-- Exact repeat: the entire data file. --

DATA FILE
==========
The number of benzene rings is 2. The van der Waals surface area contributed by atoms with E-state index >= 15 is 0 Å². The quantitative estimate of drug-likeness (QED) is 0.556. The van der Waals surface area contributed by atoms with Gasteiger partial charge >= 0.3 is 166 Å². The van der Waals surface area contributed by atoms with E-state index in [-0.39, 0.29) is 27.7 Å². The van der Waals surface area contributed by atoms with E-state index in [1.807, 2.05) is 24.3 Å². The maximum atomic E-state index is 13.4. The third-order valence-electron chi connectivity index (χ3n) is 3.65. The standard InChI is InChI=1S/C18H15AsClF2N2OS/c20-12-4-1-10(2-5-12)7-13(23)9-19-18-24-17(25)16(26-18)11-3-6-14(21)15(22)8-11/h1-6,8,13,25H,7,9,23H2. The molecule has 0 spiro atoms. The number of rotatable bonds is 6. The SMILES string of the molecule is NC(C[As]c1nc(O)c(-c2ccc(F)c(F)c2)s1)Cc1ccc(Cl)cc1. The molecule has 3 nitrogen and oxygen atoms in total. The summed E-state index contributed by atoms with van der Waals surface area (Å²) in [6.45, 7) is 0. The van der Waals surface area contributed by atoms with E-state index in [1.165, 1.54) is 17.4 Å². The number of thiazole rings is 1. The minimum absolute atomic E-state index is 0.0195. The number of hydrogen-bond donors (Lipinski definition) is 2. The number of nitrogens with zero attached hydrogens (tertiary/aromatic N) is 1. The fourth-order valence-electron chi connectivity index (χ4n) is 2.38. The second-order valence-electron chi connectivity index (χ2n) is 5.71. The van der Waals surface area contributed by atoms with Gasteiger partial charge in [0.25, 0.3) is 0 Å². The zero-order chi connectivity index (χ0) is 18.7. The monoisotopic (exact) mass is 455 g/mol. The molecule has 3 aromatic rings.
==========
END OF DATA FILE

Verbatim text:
The number of benzene rings is 2. The van der Waals surface area contributed by atoms with E-state index >= 15 is 0 Å². The quantitative estimate of drug-likeness (QED) is 0.556. The van der Waals surface area contributed by atoms with Gasteiger partial charge >= 0.3 is 166 Å². The van der Waals surface area contributed by atoms with E-state index in [-0.39, 0.29) is 27.7 Å². The van der Waals surface area contributed by atoms with E-state index in [1.807, 2.05) is 24.3 Å². The maximum atomic E-state index is 13.4. The third-order valence-electron chi connectivity index (χ3n) is 3.65. The standard InChI is InChI=1S/C18H15AsClF2N2OS/c20-12-4-1-10(2-5-12)7-13(23)9-19-18-24-17(25)16(26-18)11-3-6-14(21)15(22)8-11/h1-6,8,13,25H,7,9,23H2. The molecule has 0 spiro atoms. The number of rotatable bonds is 6. The SMILES string of the molecule is NC(C[As]c1nc(O)c(-c2ccc(F)c(F)c2)s1)Cc1ccc(Cl)cc1. The molecule has 3 nitrogen and oxygen atoms in total. The summed E-state index contributed by atoms with van der Waals surface area (Å²) in [6.45, 7) is 0. The van der Waals surface area contributed by atoms with E-state index in [1.165, 1.54) is 17.4 Å². The number of thiazole rings is 1. The minimum absolute atomic E-state index is 0.0195. The number of hydrogen-bond donors (Lipinski definition) is 2. The number of nitrogens with zero attached hydrogens (tertiary/aromatic N) is 1. The fourth-order valence-electron chi connectivity index (χ4n) is 2.38. The second-order valence-electron chi connectivity index (χ2n) is 5.71. The van der Waals surface area contributed by atoms with Gasteiger partial charge in [0.25, 0.3) is 0 Å². The zero-order chi connectivity index (χ0) is 18.7. The monoisotopic (exact) mass is 455 g/mol. The molecule has 3 aromatic rings.